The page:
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This week in Orlando, Florida, the Association for Unmanned Vehicle Systems International (AUVSI) held a gathering of drone industry people, from manufacturers of parts to autopilot software coders to the big aviation giants themselves. There was a lot to see, and while some of it was just quadcopters, Popular Science managed to catch a few robots in motion.

The Bot Lobster

SeaPerch is a major robotics program and competition aimed at schoolchildren. The classic kit involves an underwater machine assembled from small flotation devices, PVC pipe, and little motors. The basic challenge, after building the robot, is piloting it underwater to successfully hook rings and deliver them to designated drop spots. The machines are tethered, meaning communication between controls and the bot happens along that black wire. Below, our intrepid reporter struggles to move the robot precisely, and instead crashes it into the soft side of the tank.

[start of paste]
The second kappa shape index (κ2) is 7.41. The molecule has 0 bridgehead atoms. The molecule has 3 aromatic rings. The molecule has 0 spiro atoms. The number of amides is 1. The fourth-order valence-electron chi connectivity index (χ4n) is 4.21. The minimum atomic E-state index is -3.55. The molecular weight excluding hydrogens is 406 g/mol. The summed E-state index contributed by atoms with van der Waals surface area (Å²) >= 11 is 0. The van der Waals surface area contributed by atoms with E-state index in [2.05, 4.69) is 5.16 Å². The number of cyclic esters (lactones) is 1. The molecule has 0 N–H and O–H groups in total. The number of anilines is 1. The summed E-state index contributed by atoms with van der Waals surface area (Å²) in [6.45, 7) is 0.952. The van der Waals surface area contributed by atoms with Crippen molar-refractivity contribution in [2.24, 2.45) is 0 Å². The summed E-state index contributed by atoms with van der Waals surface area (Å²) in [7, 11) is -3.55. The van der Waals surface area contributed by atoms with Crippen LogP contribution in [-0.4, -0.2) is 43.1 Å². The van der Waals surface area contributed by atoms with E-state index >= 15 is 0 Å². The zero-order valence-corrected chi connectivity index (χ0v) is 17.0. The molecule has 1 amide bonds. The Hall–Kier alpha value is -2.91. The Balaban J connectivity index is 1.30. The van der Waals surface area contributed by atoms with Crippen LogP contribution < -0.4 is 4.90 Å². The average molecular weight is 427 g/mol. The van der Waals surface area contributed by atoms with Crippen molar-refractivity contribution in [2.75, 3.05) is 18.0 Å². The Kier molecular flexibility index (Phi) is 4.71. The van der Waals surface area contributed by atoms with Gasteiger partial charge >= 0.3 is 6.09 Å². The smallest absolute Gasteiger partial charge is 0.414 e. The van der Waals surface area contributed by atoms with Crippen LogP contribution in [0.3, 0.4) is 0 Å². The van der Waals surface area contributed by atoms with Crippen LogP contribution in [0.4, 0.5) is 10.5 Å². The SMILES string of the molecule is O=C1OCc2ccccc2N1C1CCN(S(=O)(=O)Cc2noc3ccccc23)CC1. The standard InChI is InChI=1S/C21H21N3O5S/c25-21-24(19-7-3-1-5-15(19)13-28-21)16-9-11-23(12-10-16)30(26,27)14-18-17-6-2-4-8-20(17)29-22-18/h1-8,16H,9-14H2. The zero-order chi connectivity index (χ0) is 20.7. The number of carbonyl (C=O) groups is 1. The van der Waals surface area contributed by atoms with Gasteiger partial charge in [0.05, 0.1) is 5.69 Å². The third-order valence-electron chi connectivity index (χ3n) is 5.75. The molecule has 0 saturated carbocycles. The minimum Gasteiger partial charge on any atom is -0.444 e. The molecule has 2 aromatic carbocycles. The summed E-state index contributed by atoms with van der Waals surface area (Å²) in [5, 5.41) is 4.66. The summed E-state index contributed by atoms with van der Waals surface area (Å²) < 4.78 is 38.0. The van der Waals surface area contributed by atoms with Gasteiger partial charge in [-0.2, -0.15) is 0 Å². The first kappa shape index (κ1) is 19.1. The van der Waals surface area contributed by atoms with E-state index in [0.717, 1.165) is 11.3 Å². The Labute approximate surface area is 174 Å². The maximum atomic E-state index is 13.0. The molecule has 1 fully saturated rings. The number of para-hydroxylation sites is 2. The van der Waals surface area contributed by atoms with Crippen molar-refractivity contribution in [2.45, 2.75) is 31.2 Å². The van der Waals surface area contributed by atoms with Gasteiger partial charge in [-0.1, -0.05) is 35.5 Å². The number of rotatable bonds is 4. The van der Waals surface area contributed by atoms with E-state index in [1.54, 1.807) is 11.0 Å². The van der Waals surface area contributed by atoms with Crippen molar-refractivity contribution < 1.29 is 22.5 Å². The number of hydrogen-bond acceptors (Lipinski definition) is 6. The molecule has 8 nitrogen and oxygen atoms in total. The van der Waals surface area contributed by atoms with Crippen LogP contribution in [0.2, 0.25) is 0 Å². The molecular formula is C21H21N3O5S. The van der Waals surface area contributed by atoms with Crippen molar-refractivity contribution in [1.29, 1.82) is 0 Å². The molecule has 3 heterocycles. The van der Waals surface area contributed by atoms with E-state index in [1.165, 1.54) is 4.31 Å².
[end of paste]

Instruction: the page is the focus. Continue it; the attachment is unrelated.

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Bear Armored Cavalry

Made by Roboteam, this Micro Tactical Ground Robot (MTGR) is 18 inches long, 14.5 inches wide, and spent all three days at the convention driving around a teddy bear dressed up as a sailor. It can be used by bomb squads, and can lie flat at under 6 inches in height, making it ideal for crawling through narrow tubes and tunnels. The gripper arm can lift 10 pounds when fully extended, and the forward set of tracks allow it to both climb stairs and strike cool poses.

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In The Sky In A Cage

Of course, moves on water and land had nothing compared to the dancing robots in the sky. Quadcopters may be boring on the shelf, but they are just a delight to see flying. The Parrot booth was surrounded by a constant stream of spectators, eager to see the tiny quadcopters dance in formation with each other and in response to the colored patterns on the ground. And what music do robots like to dance to? Daft Punk, of course.

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